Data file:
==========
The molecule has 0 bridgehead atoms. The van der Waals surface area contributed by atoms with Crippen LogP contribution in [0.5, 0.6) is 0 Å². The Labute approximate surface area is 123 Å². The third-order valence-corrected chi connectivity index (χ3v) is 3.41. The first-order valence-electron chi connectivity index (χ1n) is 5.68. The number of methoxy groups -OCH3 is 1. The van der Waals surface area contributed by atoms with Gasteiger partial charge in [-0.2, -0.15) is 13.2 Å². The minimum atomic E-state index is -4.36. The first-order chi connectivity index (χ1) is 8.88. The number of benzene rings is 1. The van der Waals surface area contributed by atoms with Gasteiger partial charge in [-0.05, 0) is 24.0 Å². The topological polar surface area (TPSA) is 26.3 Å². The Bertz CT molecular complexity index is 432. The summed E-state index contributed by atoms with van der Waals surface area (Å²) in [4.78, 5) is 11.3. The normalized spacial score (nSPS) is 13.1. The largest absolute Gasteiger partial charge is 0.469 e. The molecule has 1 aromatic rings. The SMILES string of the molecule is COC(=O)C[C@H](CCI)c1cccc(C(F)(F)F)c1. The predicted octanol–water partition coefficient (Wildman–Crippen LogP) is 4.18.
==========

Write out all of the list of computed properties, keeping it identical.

The molecule has 0 bridgehead atoms. The van der Waals surface area contributed by atoms with Crippen LogP contribution in [0.5, 0.6) is 0 Å². The Labute approximate surface area is 123 Å². The third-order valence-corrected chi connectivity index (χ3v) is 3.41. The first-order valence-electron chi connectivity index (χ1n) is 5.68. The number of methoxy groups -OCH3 is 1. The van der Waals surface area contributed by atoms with Gasteiger partial charge in [-0.2, -0.15) is 13.2 Å². The minimum atomic E-state index is -4.36. The first-order chi connectivity index (χ1) is 8.88. The number of benzene rings is 1. The van der Waals surface area contributed by atoms with Gasteiger partial charge in [-0.05, 0) is 24.0 Å². The topological polar surface area (TPSA) is 26.3 Å². The Bertz CT molecular complexity index is 432. The summed E-state index contributed by atoms with van der Waals surface area (Å²) in [4.78, 5) is 11.3. The normalized spacial score (nSPS) is 13.1. The largest absolute Gasteiger partial charge is 0.469 e. The molecule has 1 aromatic rings. The SMILES string of the molecule is COC(=O)C[C@H](CCI)c1cccc(C(F)(F)F)c1. The predicted octanol–water partition coefficient (Wildman–Crippen LogP) is 4.18.